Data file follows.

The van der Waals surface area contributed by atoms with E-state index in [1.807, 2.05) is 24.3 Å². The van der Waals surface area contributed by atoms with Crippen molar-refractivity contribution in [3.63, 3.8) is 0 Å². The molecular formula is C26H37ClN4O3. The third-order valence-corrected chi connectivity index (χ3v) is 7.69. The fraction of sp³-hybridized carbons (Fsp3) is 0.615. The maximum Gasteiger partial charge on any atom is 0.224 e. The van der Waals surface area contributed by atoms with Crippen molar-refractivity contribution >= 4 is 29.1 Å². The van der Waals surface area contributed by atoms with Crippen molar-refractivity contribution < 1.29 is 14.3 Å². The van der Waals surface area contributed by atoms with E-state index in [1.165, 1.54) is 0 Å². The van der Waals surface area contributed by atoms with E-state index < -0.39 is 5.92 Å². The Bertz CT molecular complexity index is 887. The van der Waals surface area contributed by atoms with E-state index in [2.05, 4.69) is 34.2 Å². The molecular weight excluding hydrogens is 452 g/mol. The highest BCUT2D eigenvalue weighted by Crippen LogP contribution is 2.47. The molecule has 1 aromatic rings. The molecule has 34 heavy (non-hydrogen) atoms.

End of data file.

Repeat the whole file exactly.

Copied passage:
The van der Waals surface area contributed by atoms with E-state index in [1.807, 2.05) is 24.3 Å². The van der Waals surface area contributed by atoms with Crippen molar-refractivity contribution in [3.63, 3.8) is 0 Å². The molecular formula is C26H37ClN4O3. The third-order valence-corrected chi connectivity index (χ3v) is 7.69. The fraction of sp³-hybridized carbons (Fsp3) is 0.615. The maximum Gasteiger partial charge on any atom is 0.224 e. The van der Waals surface area contributed by atoms with Crippen molar-refractivity contribution >= 4 is 29.1 Å². The van der Waals surface area contributed by atoms with Crippen molar-refractivity contribution < 1.29 is 14.3 Å². The van der Waals surface area contributed by atoms with E-state index in [1.165, 1.54) is 0 Å². The van der Waals surface area contributed by atoms with E-state index < -0.39 is 5.92 Å². The Bertz CT molecular complexity index is 887. The van der Waals surface area contributed by atoms with E-state index in [2.05, 4.69) is 34.2 Å². The molecular weight excluding hydrogens is 452 g/mol. The highest BCUT2D eigenvalue weighted by Crippen LogP contribution is 2.47. The molecule has 1 aromatic rings. The molecule has 34 heavy (non-hydrogen) atoms.